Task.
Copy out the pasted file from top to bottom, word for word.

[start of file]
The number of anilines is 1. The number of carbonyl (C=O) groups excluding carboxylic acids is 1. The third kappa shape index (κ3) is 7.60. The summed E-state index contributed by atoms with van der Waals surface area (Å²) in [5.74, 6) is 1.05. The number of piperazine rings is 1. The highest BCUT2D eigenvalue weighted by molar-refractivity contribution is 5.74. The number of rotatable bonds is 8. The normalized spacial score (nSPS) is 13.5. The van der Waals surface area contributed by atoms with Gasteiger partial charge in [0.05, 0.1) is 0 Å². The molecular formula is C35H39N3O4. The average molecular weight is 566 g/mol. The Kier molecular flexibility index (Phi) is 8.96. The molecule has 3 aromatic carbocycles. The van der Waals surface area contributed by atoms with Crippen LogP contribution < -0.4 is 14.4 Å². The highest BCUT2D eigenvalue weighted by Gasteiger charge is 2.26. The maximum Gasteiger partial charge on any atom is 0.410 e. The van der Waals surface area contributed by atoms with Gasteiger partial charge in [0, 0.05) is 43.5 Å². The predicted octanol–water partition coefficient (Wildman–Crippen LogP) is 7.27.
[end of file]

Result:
The number of anilines is 1. The number of carbonyl (C=O) groups excluding carboxylic acids is 1. The third kappa shape index (κ3) is 7.60. The summed E-state index contributed by atoms with van der Waals surface area (Å²) in [5.74, 6) is 1.05. The number of piperazine rings is 1. The highest BCUT2D eigenvalue weighted by molar-refractivity contribution is 5.74. The number of rotatable bonds is 8. The normalized spacial score (nSPS) is 13.5. The van der Waals surface area contributed by atoms with Gasteiger partial charge in [0.05, 0.1) is 0 Å². The molecular formula is C35H39N3O4. The average molecular weight is 566 g/mol. The Kier molecular flexibility index (Phi) is 8.96. The molecule has 3 aromatic carbocycles. The van der Waals surface area contributed by atoms with Crippen LogP contribution < -0.4 is 14.4 Å². The highest BCUT2D eigenvalue weighted by Gasteiger charge is 2.26. The maximum Gasteiger partial charge on any atom is 0.410 e. The van der Waals surface area contributed by atoms with Gasteiger partial charge in [0, 0.05) is 43.5 Å². The predicted octanol–water partition coefficient (Wildman–Crippen LogP) is 7.27.